THE JUDGES SAID:
“The company is big enough to be making an impact in small business lending now.”
“This is clearly one of the most innovative and impactful fintech companies of the moment, changing the landscape completely.”
California based Ripple, founded in 2012, has grown to be one of the world’s biggest blockchain networks. It allows businesses to transfer money globally at low cost using its own cryptocurrency XRP.
THE JUDGES SAID:
“This is no longer a prototype. Ripple is actually sending blockchain payments through. Many of these are still test payments but it is further than a lot of others.”
EFL Global provides alternative credit scoring for people who have previously been outside the banking system.
THE JUDGES SAID:
“There were many credit scoring entries and we liked what many of these were doing in terms of giving more people access to finance. However, we particularly liked the way EFL went beyond traditional credit score information.”
Digital Reasoning uses cognitive computing techniques to detect rogue traders at financial services companies.
THE JUDGES SAID:
“We thought this idea was cool. Cutting rogue trader activity and fraud at banks is a serious issue with consequences beyond just the banks themselves.”
Micro finance lending platform QCash Financial was founded by the Washington State Employee Credit Union as an alternative to expensive payday loans.
THE JUDGES SAID:
“We liked this because it was an alternative to payday lending and an instance of an established financial institution doing something innovative.”
Token is creating an open banking platform aimed at making it easier for people, businesses and financial institutions to move money around. Using digital identity and smart tokens it offers a way for people to give third parties access to their account details in a secure and simple way.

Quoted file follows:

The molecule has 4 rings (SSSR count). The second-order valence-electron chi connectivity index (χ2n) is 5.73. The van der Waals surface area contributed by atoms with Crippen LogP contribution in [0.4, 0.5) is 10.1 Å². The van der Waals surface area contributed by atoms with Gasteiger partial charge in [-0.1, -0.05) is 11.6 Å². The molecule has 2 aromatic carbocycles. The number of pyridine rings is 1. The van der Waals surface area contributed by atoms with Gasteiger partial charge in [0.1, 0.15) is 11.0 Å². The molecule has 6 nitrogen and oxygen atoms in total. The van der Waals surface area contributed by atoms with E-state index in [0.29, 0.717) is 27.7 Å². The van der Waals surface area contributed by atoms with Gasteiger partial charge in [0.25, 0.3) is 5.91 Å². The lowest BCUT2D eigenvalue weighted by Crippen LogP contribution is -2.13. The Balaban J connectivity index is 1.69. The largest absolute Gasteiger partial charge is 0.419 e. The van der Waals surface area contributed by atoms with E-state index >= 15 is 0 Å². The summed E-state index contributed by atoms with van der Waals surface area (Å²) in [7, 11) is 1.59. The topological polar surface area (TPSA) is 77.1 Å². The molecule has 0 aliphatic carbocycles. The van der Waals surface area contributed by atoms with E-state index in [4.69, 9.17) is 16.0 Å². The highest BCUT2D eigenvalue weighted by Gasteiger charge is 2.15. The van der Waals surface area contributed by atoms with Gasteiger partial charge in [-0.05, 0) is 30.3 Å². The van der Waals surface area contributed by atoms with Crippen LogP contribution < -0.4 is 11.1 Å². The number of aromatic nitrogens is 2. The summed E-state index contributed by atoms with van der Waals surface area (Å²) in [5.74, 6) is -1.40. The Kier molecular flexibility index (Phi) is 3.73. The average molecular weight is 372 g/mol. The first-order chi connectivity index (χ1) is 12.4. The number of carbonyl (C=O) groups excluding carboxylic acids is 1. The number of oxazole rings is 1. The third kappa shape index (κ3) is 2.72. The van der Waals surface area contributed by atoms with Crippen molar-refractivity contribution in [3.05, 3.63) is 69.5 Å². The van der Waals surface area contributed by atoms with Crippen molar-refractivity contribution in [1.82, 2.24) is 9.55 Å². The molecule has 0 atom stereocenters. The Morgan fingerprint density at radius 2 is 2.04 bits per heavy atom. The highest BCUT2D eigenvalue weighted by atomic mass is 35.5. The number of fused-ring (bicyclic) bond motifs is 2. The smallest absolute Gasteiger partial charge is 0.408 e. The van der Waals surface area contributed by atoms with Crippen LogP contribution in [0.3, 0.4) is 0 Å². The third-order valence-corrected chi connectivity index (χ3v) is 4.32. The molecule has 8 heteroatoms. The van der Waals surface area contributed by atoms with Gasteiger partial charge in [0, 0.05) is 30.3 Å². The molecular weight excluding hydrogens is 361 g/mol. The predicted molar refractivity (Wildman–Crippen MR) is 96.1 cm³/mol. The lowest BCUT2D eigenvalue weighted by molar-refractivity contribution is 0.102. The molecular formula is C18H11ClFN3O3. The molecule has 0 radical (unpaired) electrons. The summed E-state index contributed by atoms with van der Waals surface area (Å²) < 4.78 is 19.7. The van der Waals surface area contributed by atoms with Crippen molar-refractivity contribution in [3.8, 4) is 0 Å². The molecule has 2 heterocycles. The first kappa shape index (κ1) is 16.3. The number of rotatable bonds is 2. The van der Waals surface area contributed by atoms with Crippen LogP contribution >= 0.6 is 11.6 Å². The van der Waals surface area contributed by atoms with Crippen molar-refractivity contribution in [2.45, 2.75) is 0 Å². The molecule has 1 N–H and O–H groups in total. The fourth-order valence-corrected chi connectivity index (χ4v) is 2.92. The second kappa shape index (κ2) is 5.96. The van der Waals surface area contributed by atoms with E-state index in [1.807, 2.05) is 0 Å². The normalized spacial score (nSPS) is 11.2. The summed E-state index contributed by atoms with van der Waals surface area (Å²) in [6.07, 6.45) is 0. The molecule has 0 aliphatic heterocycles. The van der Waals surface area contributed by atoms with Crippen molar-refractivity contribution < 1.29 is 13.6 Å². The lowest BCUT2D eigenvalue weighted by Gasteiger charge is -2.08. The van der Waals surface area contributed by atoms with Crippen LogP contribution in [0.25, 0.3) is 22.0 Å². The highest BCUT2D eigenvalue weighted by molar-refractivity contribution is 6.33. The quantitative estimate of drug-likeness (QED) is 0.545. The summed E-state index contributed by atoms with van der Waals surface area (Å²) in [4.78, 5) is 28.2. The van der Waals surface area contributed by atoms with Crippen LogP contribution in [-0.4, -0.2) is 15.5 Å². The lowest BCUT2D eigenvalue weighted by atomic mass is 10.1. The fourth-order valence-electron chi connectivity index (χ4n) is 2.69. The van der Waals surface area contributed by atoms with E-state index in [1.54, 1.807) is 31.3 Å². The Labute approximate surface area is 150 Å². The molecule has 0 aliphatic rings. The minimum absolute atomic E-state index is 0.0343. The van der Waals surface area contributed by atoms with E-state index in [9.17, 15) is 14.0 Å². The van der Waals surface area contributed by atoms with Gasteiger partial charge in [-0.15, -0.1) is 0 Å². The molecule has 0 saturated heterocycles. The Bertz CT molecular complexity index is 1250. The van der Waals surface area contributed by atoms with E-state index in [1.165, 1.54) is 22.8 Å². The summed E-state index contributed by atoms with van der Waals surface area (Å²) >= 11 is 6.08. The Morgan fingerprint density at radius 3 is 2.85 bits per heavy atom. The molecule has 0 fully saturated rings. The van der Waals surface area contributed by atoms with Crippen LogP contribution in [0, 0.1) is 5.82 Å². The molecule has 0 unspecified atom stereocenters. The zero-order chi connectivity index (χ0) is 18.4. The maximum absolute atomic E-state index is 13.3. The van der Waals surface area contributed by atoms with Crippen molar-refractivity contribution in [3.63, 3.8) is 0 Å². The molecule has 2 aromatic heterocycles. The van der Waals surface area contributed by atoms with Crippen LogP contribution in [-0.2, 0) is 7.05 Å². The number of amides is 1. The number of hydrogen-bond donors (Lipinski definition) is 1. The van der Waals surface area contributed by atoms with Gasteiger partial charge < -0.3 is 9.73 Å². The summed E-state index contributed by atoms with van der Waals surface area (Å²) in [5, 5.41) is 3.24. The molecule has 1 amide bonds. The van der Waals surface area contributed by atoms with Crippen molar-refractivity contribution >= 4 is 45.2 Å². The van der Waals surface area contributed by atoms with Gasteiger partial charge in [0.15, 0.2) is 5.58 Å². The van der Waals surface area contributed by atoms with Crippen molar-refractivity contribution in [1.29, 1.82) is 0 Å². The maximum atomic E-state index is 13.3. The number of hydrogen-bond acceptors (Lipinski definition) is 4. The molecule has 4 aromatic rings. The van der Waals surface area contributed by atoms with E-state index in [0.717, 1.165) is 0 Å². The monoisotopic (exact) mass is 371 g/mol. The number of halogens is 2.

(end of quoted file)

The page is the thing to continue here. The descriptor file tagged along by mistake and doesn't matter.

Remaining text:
THE JUDGES SAID:
“This is solving the problem that PSD2 brings, where banks need to provide APIs to authorised third parties. Token simplifies the many APIs and is already integrating 10 banks into the system.
RSRCHXchange was founded in 2014 as a one-stop-shop for asset management firms to purchase research services from banks, brokers and boutique providers. It will be particularly useful in helping banks comply with the EU’s new Mifid II rules, which come into force at the start of 2018.
THE JUDGES SAID:
This is solving a problem that comes with Mifid II. A more sophisticated solution than others in the market.
Bricklane.com is an online property ISA allowing anyone to participate in the housing market with an initial investment of as little as £100.
THE JUDGES SAID:
“We liked this because it is creating a new product. The founders say the main competitor is cash, with most of their funds coming from people transferring their ISAs.”
Castlight Financial is aiming to prevent another credit crunch by providing a more accurate way to assess what a consumer can afford to borrow. It collects data in real time from customers’ banks accounts, including income and expenditure, and uses these to build a clear picture of a their monthly disposable income. People who may have previously been refused loans because banks had too little data about them may become eligible for credit. Castlight says it can also speed up the mortgage decision process from six weeks to 10 minutes.
THE JUDGES SAID:
“The idea of better credit scoring is attractive and it is significant that the company has made a profit from the first year and has not had to take any financing.”
ALMOST half (44 per cent) of small- and medium-sized enterprises (SMEs) have never checked their credit score, new research from RateSetter Business Finance shows.
The study, released on Monday, found that a further six per cent have opted against checking their score in the last year, while less than one in five (18 per cent) have checked the score in the last six months.
The peer-to-peer lender pointed out that credit scores are an integral part of establishing whether a business has a decent record of repaying debt, and have a significant impact on their chances of getting further finance.
Leeds search specialist Epiphany has been appointed to help improve the brand perception of payday loan company Wonga.